Among the many salient facts laid out in Australia’s Oral Health Tracker about the state of oral health in this country is the stark reality that Australians, both adult and children, are consuming far too much sugar.
For instance, among adults aged 19-and-older 47.8% among taking in too much sugar while children aged 9-13 years and those aged 14-18 years are consuming 70.35 and 73.1% respectively.
But this is not a problem confined to Australia unfortunately as a two-part series in The Lancet in which a number of dentists and public health experts name sugar as the leading culprit in the explosive growth of tooth decay worldwide.
One of the authors of the series, which seeks to examine “why oral diseases have persisted globally over the past three decades, despite scientific advancements in the field”, is Robert Weyant, a dental public health expert at the University of Pittsburgh, who notes that “Sugar is the causative agent for dental decay. Basically, without sugar, you won’t develop decay.”
As countries develop, they undergo what is termed a “nutrition transition”, often forgoing traditional, more wholesome diets in favour of Fast foods that are fried, high in fat, sweet — and very cheap” says Habib Benzian, a study co-author and associate director of global health and policy at New York University’s College of Dentistry.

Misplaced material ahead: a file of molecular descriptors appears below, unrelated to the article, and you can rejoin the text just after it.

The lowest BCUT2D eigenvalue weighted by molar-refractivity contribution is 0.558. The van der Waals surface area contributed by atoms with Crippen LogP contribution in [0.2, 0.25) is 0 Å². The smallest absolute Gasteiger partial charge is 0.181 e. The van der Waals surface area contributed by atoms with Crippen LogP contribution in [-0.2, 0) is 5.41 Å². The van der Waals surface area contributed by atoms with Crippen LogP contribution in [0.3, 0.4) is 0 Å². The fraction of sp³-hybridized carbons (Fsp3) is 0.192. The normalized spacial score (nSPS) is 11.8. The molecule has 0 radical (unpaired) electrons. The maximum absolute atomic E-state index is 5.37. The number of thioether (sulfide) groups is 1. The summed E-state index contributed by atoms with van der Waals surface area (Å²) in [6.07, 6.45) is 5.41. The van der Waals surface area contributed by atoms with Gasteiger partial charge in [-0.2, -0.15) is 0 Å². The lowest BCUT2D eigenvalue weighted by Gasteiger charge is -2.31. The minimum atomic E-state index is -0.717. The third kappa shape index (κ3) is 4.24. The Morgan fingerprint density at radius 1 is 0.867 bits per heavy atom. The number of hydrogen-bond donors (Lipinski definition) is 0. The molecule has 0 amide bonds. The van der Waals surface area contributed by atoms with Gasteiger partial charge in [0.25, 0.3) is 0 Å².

This trend is exacerbated by food manufacturers who promote foods high in sugar in developed and developing countries, encouraging people onto diets high in foods that imperil their oral and dental health which, The Lancet series also notes treated as intertwined issues, something that it says must change.
“[Our] two-part Series argues that oral health has been isolated from traditional health care and health policy for too long, despite the major global public health burden of oral diseases.”
The authors of the series call for, among other things, the need for a separation between the sugar industry and oral health research organisations, an increased focus on oral hygiene efforts and a concentration on educating children about the harmful effects of sugar, something the ADA is playing a key part in with its new collaborative relationship with SugarByHalf.